We've all seen the charts. As union membership rates go down, so goes the middle class and people's ability to bargain for living wages and a voice on the job.
David Madland and Karla Walter from the Center for American Progress (CAP) say, in Top 6 Policies to Help the Middle Class that Won’t Cost Taxpayers a Penny, that strengthening people's ability to organize unions and to bargain collectively will go a long way in rebuilding the middle class.
If unionization rates increased by 10 percentage points—to roughly the level that they were in 1980—the typical middle-class household, unionized or not, would earn $1,501 more per year, according to research conducted by the Center for American Progress Action Fund.
Madland and Walter suggest the following to ensure workers can form unions:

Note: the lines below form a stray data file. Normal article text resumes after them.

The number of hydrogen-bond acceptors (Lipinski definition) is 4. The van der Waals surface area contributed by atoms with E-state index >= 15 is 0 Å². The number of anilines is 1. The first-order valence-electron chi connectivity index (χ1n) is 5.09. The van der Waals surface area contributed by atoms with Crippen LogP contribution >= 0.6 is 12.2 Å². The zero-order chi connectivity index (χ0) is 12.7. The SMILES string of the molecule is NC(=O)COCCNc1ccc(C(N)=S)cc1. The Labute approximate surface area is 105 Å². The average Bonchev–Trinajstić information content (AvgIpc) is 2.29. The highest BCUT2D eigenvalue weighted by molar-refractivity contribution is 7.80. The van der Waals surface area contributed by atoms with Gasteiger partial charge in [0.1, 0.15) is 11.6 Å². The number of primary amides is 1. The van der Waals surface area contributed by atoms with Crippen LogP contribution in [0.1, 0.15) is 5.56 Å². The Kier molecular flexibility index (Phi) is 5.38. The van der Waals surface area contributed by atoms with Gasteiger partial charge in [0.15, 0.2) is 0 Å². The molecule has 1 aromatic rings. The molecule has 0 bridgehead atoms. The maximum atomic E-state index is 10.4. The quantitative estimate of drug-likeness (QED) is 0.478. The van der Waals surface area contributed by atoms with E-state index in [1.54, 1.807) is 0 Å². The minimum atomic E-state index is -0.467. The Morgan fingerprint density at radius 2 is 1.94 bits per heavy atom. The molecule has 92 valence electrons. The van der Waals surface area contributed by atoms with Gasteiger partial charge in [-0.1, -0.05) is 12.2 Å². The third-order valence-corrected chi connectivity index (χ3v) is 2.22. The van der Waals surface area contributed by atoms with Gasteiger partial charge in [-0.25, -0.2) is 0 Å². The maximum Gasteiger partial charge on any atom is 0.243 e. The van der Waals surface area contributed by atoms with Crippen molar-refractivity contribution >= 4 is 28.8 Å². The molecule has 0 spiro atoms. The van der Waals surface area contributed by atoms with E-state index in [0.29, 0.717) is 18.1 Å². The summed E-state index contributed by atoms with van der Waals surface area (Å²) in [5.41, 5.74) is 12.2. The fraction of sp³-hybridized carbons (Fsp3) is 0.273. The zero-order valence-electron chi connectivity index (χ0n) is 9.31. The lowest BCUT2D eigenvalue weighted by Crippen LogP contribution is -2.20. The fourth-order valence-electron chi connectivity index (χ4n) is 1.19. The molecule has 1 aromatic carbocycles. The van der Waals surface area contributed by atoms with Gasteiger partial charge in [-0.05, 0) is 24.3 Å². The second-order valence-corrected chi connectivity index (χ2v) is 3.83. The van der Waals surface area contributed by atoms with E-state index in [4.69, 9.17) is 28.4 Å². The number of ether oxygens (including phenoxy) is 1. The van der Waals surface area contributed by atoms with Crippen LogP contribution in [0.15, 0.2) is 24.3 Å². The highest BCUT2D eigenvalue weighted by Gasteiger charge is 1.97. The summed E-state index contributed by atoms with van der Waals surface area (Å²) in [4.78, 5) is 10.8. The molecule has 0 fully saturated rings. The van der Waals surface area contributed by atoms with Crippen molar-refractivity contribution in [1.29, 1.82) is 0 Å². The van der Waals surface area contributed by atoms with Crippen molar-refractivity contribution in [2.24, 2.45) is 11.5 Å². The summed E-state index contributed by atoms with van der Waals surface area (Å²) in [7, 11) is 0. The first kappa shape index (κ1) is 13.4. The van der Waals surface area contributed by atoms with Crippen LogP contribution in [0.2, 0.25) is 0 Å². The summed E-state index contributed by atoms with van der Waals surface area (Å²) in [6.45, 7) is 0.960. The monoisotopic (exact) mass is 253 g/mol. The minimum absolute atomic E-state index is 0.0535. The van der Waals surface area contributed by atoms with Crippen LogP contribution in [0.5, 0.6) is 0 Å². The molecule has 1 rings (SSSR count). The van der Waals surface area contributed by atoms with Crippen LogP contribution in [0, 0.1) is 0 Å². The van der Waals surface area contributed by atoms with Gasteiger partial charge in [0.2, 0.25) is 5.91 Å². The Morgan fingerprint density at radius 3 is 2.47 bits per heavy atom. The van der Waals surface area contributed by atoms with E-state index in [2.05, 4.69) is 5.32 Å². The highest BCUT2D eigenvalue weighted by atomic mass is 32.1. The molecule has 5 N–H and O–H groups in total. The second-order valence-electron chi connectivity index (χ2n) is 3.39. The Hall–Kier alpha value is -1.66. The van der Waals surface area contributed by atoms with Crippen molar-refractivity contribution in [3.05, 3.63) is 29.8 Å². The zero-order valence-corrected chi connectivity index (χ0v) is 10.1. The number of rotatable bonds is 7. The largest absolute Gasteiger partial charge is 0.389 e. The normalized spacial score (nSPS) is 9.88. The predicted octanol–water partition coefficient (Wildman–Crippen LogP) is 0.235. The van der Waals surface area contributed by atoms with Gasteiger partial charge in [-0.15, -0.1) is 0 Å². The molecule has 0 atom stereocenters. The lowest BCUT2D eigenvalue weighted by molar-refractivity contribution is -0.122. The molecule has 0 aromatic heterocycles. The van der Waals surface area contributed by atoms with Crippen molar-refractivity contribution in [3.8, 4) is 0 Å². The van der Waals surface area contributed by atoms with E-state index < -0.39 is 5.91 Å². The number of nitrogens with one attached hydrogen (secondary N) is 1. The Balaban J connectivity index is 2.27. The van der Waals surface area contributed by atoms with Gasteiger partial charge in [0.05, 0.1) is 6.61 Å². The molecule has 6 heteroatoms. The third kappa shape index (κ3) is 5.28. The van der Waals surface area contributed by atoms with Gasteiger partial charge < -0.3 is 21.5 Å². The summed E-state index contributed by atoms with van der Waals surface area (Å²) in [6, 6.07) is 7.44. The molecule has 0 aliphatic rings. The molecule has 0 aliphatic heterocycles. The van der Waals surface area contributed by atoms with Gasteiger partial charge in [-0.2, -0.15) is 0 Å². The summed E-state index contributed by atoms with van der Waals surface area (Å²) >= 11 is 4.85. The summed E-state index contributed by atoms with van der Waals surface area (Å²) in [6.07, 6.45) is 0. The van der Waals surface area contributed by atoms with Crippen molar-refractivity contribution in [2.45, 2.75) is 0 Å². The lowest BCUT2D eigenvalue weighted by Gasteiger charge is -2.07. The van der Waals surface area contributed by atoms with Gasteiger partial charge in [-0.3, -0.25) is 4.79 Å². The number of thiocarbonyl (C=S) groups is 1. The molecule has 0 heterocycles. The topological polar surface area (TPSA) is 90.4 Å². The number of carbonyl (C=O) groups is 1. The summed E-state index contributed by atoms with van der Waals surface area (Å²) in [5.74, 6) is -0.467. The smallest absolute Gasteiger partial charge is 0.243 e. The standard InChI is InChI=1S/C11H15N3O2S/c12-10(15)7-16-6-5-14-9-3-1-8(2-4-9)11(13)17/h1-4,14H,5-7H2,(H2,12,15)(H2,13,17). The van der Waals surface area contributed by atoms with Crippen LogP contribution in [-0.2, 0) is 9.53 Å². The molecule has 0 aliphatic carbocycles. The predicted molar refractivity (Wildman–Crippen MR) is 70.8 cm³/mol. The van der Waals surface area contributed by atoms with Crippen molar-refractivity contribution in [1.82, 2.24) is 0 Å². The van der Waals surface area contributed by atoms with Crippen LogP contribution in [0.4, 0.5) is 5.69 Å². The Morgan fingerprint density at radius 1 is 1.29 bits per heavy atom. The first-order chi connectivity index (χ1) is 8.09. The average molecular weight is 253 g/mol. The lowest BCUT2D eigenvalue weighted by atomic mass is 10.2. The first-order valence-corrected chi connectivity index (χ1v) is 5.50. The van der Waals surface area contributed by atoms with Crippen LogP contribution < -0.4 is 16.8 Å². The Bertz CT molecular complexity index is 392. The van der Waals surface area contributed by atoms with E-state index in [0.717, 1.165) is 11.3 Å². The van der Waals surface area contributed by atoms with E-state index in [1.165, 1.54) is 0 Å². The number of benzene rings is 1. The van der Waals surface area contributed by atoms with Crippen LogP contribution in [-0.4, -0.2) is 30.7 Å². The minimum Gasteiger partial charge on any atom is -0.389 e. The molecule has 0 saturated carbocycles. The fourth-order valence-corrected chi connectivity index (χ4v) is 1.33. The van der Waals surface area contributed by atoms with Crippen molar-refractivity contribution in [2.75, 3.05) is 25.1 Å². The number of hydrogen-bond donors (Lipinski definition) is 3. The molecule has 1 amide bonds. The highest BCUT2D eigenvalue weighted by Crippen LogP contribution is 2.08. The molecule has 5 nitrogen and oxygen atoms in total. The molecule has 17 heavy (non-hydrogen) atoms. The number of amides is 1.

- The National Labor Relations Board should help put an end to needless election delays and modernize the union election process.
- Congress should pass comprehensive labor-law reform that establishes a fair process for workers to decide on union representation that expands coverage so that more workers are provided the right to organize; establishes meaningful penalties and remedies for workers who are fired or discriminated against for exercising their right to organize; and includes measures to promote productive bargaining between workers and companies.
- Congress should also make the right to join a union a civil right. This would give workers who are discriminated against in exercising their right to organize a private right to sue, just as workers have a right to sue if they face other forms of workplace discrimination.
Other fixes to boost the middle class include raising the minimum wage, allowing workers to earn paid sick leave and lowering monthly housing costs by providing homeowners with principal forgiveness. Read the rest on CAP's website.